We’re in it together. I could never write, never think, never live without manifold writers, artists, makers, explorers, revelers (many of whom are not humans: can’t we extend our generosity that far? I think you do that so well in your music, where the sound of a lake and word­poem of a mountain meet histories of race, religion, and other things that may or may not be familiar in form). When I was giving a presentation early in the genesis of Stone a famous scholar asked me if I was comfortable with how I was using my children in my work. I understood the accusation immediately and appreciated its strong formulation, because it allowed me to say what I believe: we never work alone. We ought to acknowledge the companionship of those who think with us, our collaborators. So yes along with Jane Bennett and Stacy Alaimo and Tim Morton you will find the amazing Alex Cohen and Katherine Cohen in the book (they grew up with it, accompanying me in my research). They challenged me to think about the animacy of the inorganic, the storying of matter, the possibilities that yet inhere in things even after we have been trained to no longer witness them. There are moments in the book that I hope demonstrate the limits of this collaboration as well. I had to include the day at the Arènes de Lutèce when both Alex and Katherine rebelled against being narrativized. That resistance matters. The book is about stone’s agency, but that does not mean that human agency does not [matter].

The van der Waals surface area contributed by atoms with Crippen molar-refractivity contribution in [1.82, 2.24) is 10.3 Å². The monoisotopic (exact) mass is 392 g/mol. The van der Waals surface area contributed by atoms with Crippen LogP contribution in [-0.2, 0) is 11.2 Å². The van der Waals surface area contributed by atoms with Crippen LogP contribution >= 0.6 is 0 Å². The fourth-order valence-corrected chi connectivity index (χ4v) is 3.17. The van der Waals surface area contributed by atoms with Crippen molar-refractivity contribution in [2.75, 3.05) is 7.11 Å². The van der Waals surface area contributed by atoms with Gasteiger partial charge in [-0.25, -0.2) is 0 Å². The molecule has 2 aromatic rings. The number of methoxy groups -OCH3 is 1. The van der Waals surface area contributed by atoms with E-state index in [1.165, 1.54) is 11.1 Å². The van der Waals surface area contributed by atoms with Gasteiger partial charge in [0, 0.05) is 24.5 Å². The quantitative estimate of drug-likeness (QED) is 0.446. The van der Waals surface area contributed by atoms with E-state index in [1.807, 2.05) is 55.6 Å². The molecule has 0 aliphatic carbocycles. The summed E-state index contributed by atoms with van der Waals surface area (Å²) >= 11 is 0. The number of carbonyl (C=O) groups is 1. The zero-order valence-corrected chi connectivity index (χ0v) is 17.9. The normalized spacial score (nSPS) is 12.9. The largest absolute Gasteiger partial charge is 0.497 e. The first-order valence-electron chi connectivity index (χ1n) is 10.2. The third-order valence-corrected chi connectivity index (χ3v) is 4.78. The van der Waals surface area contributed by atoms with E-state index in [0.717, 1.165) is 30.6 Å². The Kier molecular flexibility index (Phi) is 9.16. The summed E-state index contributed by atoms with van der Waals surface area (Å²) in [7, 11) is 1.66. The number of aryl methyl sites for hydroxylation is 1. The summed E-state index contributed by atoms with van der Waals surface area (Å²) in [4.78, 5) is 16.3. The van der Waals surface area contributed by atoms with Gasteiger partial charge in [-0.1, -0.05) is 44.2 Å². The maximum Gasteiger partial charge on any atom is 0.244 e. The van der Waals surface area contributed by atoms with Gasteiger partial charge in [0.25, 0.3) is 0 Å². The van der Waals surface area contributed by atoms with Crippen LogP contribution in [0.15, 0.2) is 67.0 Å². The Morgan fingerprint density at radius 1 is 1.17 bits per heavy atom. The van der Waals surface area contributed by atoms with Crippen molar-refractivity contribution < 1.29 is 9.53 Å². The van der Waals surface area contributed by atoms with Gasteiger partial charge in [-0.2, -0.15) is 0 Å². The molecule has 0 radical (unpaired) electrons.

http://dismagazine.com/disillusioned/discussion-disillusioned/78786/a-letter-from-jeffrey-j-cohen-to-elysia-crampton/
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